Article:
I had come from a litany of top institutions in a major metropolitan area and I was an ace administrator – I loved what I did and had been trained by the best – I was the kiss of death in a small town. When I did land a bit of an administrative position in addition to my teaching I was kept on a leash so tight my face felt blue and no one heard a word from me for 5 years.

In 13 years – there has been one, and I literally mean one individual who has championed my work and career in this area. I would not have existed in the way that I do in tiny little Masonville, CO if it were not for that one individual. I do not think that what I have experienced in this sense is unusual. In a college town of 150,000 people it is the norm.  There is often a lot of substandard work masquerading as excellence in a small town

It is now that I have come full circle – and am finally in a position that I was so very pained to leave in Chicago. But I am here, making my work, administrating and teaching. As I begin to watch the passing of many of my mentors, I see my role quite clearly and hope I can offer my students at least a percentage of the unceasing wisdom that my mentors granted me.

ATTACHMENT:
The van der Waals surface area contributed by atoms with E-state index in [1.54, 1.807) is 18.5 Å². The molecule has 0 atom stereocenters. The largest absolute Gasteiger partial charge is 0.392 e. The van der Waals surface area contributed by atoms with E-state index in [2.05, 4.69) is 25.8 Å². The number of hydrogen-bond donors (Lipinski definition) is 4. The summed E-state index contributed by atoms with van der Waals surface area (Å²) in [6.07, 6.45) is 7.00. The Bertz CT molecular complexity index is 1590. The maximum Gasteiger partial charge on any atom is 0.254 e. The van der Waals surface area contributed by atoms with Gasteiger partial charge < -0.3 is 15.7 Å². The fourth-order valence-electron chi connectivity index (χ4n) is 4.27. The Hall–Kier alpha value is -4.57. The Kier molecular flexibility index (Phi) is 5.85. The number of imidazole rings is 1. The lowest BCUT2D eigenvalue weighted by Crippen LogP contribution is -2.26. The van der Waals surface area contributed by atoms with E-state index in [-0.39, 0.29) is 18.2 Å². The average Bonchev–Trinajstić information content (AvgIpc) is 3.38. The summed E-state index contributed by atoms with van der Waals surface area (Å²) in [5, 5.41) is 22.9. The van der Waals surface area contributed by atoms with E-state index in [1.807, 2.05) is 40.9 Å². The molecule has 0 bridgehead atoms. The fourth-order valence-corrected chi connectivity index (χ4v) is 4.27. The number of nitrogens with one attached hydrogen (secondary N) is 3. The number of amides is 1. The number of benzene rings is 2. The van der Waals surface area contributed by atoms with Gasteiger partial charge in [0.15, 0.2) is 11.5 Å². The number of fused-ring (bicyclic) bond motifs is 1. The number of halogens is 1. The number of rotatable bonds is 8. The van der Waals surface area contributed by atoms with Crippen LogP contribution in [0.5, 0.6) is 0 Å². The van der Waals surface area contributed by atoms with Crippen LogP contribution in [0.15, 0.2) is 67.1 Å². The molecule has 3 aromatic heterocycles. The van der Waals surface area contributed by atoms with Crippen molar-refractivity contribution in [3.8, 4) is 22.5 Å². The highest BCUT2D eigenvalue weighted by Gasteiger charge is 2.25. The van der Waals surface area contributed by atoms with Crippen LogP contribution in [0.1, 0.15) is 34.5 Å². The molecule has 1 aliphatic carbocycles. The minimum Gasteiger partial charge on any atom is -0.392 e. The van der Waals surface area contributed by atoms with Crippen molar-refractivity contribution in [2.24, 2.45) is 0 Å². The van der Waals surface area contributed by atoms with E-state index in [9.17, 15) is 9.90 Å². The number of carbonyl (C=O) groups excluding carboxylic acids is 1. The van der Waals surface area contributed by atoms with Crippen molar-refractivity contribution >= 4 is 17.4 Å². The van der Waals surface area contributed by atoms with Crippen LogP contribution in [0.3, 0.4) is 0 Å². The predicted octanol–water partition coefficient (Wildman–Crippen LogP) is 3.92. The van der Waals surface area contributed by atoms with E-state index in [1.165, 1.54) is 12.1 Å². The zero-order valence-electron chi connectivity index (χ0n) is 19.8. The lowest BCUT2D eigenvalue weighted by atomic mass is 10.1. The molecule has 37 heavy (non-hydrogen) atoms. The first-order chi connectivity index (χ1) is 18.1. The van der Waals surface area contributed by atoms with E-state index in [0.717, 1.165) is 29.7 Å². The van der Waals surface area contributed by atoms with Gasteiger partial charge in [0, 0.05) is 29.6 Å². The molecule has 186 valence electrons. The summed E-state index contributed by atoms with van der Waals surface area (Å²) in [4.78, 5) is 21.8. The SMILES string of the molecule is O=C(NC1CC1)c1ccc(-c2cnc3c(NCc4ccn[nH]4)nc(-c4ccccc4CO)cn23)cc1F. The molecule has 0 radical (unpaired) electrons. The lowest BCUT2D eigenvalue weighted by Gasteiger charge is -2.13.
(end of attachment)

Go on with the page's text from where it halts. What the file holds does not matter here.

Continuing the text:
A few things for my students to consider as they begin their journey into the art worlds

Consider continuing your degree in a major metro area – there is much to learn in the city; so many people to meet and you will be respected for having gone to an institution with a wider vision. You will be able to find work much more quickly in larger cities and in your field.  If you choose to come back to your home turf or somewhere similar, it will be hard – but you will be able to move mountains if you so choose, it is a slow process.

Be ready to dumb down your CV when you are looking for work in smaller locals. It will get your foot in the door long enough to gain a bit of ground and to understand who the “player’s” think they are in the community.

Know that someone will champion what you have done – this will take time too, however. You will be thrust into a tight little market filled with overblown egos that are holding on to their reputation and careers in some cases with great desperation. Whoever is championing you – has their own teams of old blood to jump over – remember that.

Follow the innovator in your respective institution – you will know them by the changing atmosphere that surrounds them on a regular basis and by their willingness to always take a risk and to listen to innovative ideas. They will spend little time asking for forgiveness or permission accompanied by an outspoken and healthy disrespect for authority. Don’t confuse this with a “flash in the pan”. What I am pointing to is an individual who has had a healthy disrespect for authority for at least, ohh, some 20 + years. Do your homework on the personalities that surround you.

Primarily and most importantly, keep an intensive studio practice and show in major art markets – not locally. Sure you will be criticized for this by some – but you will be understood by others.  As you and your work mature you will find that you can be confident, not arrogant, about your life in art. Don’t be afraid of who you are. Keep your commitment to making work which is the reason you have ended up in this very place in this very moment. And finally, under no circumstance accept mediocrity.